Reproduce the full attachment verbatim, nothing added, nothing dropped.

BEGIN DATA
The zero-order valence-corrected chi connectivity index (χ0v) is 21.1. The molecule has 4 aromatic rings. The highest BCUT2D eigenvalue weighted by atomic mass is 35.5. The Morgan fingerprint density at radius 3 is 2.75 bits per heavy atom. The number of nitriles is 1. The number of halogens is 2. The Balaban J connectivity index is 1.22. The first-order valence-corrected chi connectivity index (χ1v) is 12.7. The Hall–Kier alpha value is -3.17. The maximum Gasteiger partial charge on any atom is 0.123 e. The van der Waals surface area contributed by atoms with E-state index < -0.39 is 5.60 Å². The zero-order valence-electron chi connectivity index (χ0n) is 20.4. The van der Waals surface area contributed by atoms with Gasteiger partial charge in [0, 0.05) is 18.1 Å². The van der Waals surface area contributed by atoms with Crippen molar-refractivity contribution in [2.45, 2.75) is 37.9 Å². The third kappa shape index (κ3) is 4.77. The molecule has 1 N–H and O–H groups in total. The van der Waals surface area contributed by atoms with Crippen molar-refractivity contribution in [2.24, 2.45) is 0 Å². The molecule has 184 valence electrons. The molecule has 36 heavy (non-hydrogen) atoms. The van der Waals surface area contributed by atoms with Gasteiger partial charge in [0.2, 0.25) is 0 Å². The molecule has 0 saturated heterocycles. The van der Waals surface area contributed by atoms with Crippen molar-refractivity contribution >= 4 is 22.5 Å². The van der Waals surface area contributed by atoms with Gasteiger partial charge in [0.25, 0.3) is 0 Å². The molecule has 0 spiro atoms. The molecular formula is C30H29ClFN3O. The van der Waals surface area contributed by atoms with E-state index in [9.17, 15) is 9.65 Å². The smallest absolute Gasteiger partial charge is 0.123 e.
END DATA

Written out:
The zero-order valence-corrected chi connectivity index (χ0v) is 21.1. The molecule has 4 aromatic rings. The highest BCUT2D eigenvalue weighted by atomic mass is 35.5. The Morgan fingerprint density at radius 3 is 2.75 bits per heavy atom. The number of nitriles is 1. The number of halogens is 2. The Balaban J connectivity index is 1.22. The first-order valence-corrected chi connectivity index (χ1v) is 12.7. The Hall–Kier alpha value is -3.17. The maximum Gasteiger partial charge on any atom is 0.123 e. The van der Waals surface area contributed by atoms with E-state index < -0.39 is 5.60 Å². The zero-order valence-electron chi connectivity index (χ0n) is 20.4. The van der Waals surface area contributed by atoms with Gasteiger partial charge in [0, 0.05) is 18.1 Å². The van der Waals surface area contributed by atoms with Crippen molar-refractivity contribution in [2.45, 2.75) is 37.9 Å². The third kappa shape index (κ3) is 4.77. The molecule has 1 N–H and O–H groups in total. The van der Waals surface area contributed by atoms with Crippen molar-refractivity contribution in [2.24, 2.45) is 0 Å². The molecule has 184 valence electrons. The molecule has 36 heavy (non-hydrogen) atoms. The van der Waals surface area contributed by atoms with Gasteiger partial charge in [0.2, 0.25) is 0 Å². The molecule has 0 saturated heterocycles. The van der Waals surface area contributed by atoms with Crippen molar-refractivity contribution >= 4 is 22.5 Å². The van der Waals surface area contributed by atoms with Gasteiger partial charge in [0.25, 0.3) is 0 Å². The molecule has 0 spiro atoms. The molecular formula is C30H29ClFN3O. The van der Waals surface area contributed by atoms with E-state index in [9.17, 15) is 9.65 Å². The smallest absolute Gasteiger partial charge is 0.123 e.